Reconstructing subclonal composition and evolution from whole genome sequencing of tumors
Tumors often contain multiple, genetically distinct subpopulations of cancerous cells. These so-called subclonal populations are defined by distinct somatic mutations that include point mutations such as single nucleotide variants and small indels ? collectively called simple somatic mutations (SSMs) ? as well as larger structural changes that result in copy number variations (CNVs). In some cases, the genotype and prevalence of these subpopulations can be reconstructed based on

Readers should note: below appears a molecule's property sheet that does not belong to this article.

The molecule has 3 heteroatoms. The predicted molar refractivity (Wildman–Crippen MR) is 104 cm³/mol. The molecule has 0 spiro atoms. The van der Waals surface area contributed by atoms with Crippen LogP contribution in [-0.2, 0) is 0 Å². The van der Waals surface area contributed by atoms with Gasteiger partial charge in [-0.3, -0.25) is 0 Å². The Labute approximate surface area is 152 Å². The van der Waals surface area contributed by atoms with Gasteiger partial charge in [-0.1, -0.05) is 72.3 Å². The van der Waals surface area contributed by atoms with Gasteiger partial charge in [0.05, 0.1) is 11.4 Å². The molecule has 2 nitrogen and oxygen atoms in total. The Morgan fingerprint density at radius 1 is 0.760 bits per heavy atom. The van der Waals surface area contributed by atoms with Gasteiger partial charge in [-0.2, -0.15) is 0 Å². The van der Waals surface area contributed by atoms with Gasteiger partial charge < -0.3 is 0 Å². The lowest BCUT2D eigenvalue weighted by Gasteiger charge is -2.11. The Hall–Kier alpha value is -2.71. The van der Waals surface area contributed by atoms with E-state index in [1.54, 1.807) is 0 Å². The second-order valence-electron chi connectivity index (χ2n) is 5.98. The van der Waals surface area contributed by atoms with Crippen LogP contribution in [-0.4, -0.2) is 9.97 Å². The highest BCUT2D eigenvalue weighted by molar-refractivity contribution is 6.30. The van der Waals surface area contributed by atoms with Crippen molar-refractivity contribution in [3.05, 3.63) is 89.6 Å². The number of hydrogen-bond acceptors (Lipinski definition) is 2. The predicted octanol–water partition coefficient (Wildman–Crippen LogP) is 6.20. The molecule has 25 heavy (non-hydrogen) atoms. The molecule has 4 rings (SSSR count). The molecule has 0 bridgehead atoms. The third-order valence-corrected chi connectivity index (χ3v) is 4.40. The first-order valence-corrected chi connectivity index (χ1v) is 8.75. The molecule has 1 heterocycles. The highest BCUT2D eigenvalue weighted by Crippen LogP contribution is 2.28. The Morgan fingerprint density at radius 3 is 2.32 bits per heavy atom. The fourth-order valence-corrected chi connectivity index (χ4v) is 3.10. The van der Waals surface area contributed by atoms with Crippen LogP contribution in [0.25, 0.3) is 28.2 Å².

... short-read sequencing of DNA in one or more tumor samples. To date, no automated SSM-based subclonal reconstructions have been attempted on WGS data; and CNV-based reconstructions are limited to tumors with two or fewer cancerous subclonal populations and with a small number of CNVs. We describe a new automated method, PhyloWGS, that can be applied to WGS data from one or more tumor samples to perform subclonal reconstruction based on both CNVs and SSMs. PhyloWGS successfully recovers the composition of mixtures of a highly rearranged TGCA cell line when a CNV-based method fails. On WGS data with average read depth of 40 from five time-series chronic lymphocytic leukemia samples, PhyloWGS recovers the same tumor phylogeny previously reconstructed using deep targeted resequencing. To further explore the limits of WGS-based subclonal reconstruction, we ran PhyloWGS on simulated data: PhyloWGS can reliably reconstruct as many as three cancerous subpopulations based on 30-50x coverage WGS data from a single tumor sample with 10?s to 1000?s of SSMs per subpopulation. At least five cancerous subpopulations can be reconstructed if provided with read depths of 200 or more. PhyloWGS is the first automated method that can be applied to WGS tumor data that accurately reconstructs the frequency, genotype and phylogeny of the subclonal populations based on both SSMs and CNVs. It also provides a principled, automated approach to combining overlapping SSM and CNV data. By demonstrating the utility of PhyloWGS on medium depth WGS data, including from examples with highly rearranged chromosomes, we have greatly expanded the range of tumors for which subclonal reconstruction is possible.